We should all be so lucky to have an ambitious pilot such as the one who was in the cockpit of a recent record-breaking Virgin Atlantic flight. We should all also be so lucky to have an intense jet stream that could help propel our flight to speeds that break the sound barrier.
Virgin Atlantic Flight #8 from Los Angeles to London reached an incredible speed of 801 MPH thanks to strong winds. While the commercial airliner was 35,000 feet above Pennsylvania, the Boeing 787 Dreamliner twin-jet aircraft was able to ride the jet stream. A Virgin Atlantic flight from Los Angeles to London peaked at a whopping 801 mph Monday evening 35,000 feet over Pennsylvania. “Never ever seen this kind of tailwind in my life as a commercial pilot,” tweeted jetliner captain Peter James.
The 801-MPH speed was measured in ground speed, meaning that you would need to go 801-MPH on land to keep up with the plane. However, the airplane was in the jet stream and trucking along at a typical cruising speed of 560 MPH. The much stronger than normal winds from west to east in the jet stream supplied insane amounts of tailwind to push the plane. So that explains why the jetliner didn’t experience a sonic boom. Despite the sound barrier being 767 MPH, the airplane was only going around 560 MPH in airspeed when you factor the wind surrounding it.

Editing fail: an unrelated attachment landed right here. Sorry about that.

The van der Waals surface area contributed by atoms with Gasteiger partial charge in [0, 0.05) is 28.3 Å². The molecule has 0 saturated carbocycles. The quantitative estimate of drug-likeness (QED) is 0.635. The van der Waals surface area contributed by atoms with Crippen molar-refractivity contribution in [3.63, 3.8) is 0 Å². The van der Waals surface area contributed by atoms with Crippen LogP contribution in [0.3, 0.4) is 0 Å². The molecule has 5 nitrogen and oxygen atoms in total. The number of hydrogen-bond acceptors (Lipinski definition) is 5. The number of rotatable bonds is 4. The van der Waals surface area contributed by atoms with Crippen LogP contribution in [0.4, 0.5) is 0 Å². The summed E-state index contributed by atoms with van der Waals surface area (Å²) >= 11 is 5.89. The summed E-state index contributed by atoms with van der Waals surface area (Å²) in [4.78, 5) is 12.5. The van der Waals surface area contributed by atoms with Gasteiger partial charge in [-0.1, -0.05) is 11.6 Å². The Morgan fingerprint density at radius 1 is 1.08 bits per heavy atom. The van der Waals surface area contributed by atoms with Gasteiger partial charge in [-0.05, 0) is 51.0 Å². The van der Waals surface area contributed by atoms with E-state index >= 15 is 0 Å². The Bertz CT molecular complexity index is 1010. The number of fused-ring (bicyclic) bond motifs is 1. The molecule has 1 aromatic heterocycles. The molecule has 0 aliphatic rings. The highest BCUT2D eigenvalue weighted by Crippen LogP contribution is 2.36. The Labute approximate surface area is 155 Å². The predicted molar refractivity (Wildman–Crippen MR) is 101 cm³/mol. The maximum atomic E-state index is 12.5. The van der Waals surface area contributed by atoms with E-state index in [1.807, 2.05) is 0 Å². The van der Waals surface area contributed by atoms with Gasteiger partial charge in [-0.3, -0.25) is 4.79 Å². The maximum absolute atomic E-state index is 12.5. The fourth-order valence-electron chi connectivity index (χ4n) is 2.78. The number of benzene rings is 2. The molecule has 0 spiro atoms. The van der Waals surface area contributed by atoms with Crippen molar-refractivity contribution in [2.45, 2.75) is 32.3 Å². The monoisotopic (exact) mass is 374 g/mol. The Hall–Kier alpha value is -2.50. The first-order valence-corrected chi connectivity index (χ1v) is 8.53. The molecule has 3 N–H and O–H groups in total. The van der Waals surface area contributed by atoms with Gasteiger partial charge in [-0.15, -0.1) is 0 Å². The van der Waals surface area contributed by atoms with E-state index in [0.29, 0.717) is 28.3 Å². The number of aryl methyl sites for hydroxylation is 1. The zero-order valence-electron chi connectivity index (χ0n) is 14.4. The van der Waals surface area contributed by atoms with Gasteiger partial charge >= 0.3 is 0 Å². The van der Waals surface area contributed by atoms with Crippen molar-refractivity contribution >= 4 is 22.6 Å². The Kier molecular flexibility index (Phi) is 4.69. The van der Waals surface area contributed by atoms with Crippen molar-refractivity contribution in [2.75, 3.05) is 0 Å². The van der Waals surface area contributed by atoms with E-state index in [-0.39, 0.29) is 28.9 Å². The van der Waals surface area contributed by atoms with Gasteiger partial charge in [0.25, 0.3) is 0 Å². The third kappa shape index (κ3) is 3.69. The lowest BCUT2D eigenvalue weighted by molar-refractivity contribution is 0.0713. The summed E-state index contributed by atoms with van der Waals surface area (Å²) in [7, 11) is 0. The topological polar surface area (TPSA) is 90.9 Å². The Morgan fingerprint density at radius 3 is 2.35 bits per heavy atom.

The powerful jet stream shaved off 48 minutes from the transcontinental flight that generally takes a little over 10 hours on a non-stop flight.
A weather balloon was launched from the National Weather Service’s office in Upton, New York, at 7 PM on Monday. The balloon registered a jet stream wind speed of 231 MPH at 35,000 feet, which is believed to be a record speed.
“The river of air was clocked at more than 230 mph over Long Island on Monday,” SFGate wrote. “That measure comes from the 250 millibar pressure level, meaning it was at a height above 75 percent of the atmosphere’s mass. It sets the record for the fastest 250 millibar wind speed ever recorded over New York and, probably, the country.”